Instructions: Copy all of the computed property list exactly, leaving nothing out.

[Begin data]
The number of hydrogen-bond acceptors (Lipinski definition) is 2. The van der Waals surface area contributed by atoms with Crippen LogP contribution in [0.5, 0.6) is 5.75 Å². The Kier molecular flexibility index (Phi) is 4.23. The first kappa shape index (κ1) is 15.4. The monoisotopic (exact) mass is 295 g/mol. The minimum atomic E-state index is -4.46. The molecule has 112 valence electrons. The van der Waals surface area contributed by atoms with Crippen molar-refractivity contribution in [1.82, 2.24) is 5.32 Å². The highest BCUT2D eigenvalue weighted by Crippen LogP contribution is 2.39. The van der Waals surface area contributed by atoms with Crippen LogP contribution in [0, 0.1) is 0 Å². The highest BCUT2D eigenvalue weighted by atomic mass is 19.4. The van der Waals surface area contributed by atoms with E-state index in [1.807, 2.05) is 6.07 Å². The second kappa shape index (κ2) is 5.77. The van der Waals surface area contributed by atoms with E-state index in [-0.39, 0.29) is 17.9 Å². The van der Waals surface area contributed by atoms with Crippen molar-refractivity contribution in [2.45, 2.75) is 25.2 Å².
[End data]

The number of hydrogen-bond acceptors (Lipinski definition) is 2. The van der Waals surface area contributed by atoms with Crippen LogP contribution in [0.5, 0.6) is 5.75 Å². The Kier molecular flexibility index (Phi) is 4.23. The first kappa shape index (κ1) is 15.4. The monoisotopic (exact) mass is 295 g/mol. The minimum atomic E-state index is -4.46. The molecule has 112 valence electrons. The van der Waals surface area contributed by atoms with Crippen molar-refractivity contribution in [1.82, 2.24) is 5.32 Å². The highest BCUT2D eigenvalue weighted by Crippen LogP contribution is 2.39. The van der Waals surface area contributed by atoms with Crippen LogP contribution in [0, 0.1) is 0 Å². The highest BCUT2D eigenvalue weighted by atomic mass is 19.4. The van der Waals surface area contributed by atoms with E-state index in [1.807, 2.05) is 6.07 Å². The second kappa shape index (κ2) is 5.77. The van der Waals surface area contributed by atoms with E-state index in [-0.39, 0.29) is 17.9 Å². The van der Waals surface area contributed by atoms with Crippen molar-refractivity contribution in [2.45, 2.75) is 25.2 Å².